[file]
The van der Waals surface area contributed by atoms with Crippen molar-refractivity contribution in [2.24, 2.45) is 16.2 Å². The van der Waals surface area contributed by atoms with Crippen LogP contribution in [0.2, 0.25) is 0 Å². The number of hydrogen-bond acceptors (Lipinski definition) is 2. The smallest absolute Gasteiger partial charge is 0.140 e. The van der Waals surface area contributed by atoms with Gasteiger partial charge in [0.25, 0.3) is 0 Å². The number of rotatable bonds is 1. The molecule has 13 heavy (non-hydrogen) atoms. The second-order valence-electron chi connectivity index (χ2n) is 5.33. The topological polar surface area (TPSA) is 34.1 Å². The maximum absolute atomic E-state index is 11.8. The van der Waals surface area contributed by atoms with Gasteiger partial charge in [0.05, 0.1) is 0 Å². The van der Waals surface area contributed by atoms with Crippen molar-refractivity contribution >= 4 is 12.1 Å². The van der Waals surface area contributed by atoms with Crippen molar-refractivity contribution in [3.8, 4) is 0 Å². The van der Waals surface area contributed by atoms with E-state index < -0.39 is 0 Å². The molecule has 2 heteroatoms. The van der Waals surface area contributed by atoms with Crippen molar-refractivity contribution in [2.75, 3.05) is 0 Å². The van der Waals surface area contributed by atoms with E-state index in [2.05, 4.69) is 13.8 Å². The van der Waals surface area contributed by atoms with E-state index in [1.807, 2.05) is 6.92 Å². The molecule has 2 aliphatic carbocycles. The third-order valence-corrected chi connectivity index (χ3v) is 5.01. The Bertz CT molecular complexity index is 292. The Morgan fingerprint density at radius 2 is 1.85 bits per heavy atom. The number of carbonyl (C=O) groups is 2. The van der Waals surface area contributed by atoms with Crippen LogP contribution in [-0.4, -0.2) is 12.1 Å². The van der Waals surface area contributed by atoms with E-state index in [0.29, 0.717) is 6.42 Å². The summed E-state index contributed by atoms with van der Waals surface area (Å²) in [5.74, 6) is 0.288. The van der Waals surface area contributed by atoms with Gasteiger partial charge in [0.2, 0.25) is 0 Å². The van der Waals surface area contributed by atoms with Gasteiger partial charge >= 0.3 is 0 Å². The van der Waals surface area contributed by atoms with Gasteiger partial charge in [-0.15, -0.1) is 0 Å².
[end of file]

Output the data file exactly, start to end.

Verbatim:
The van der Waals surface area contributed by atoms with Crippen molar-refractivity contribution in [2.24, 2.45) is 16.2 Å². The van der Waals surface area contributed by atoms with Crippen LogP contribution in [0.2, 0.25) is 0 Å². The number of hydrogen-bond acceptors (Lipinski definition) is 2. The smallest absolute Gasteiger partial charge is 0.140 e. The van der Waals surface area contributed by atoms with Gasteiger partial charge in [0.25, 0.3) is 0 Å². The number of rotatable bonds is 1. The molecule has 13 heavy (non-hydrogen) atoms. The second-order valence-electron chi connectivity index (χ2n) is 5.33. The topological polar surface area (TPSA) is 34.1 Å². The maximum absolute atomic E-state index is 11.8. The van der Waals surface area contributed by atoms with Gasteiger partial charge in [0.05, 0.1) is 0 Å². The van der Waals surface area contributed by atoms with Crippen molar-refractivity contribution >= 4 is 12.1 Å². The van der Waals surface area contributed by atoms with Crippen molar-refractivity contribution in [3.8, 4) is 0 Å². The van der Waals surface area contributed by atoms with E-state index < -0.39 is 0 Å². The molecule has 2 heteroatoms. The van der Waals surface area contributed by atoms with Crippen molar-refractivity contribution in [2.75, 3.05) is 0 Å². The van der Waals surface area contributed by atoms with E-state index in [2.05, 4.69) is 13.8 Å². The van der Waals surface area contributed by atoms with E-state index in [1.807, 2.05) is 6.92 Å². The molecule has 2 aliphatic carbocycles. The third-order valence-corrected chi connectivity index (χ3v) is 5.01. The Bertz CT molecular complexity index is 292. The Morgan fingerprint density at radius 2 is 1.85 bits per heavy atom. The number of carbonyl (C=O) groups is 2. The van der Waals surface area contributed by atoms with Crippen LogP contribution in [-0.4, -0.2) is 12.1 Å². The van der Waals surface area contributed by atoms with E-state index in [0.29, 0.717) is 6.42 Å². The summed E-state index contributed by atoms with van der Waals surface area (Å²) in [5.74, 6) is 0.288. The van der Waals surface area contributed by atoms with Gasteiger partial charge in [0.2, 0.25) is 0 Å². The van der Waals surface area contributed by atoms with Gasteiger partial charge >= 0.3 is 0 Å². The van der Waals surface area contributed by atoms with Gasteiger partial charge in [-0.15, -0.1) is 0 Å².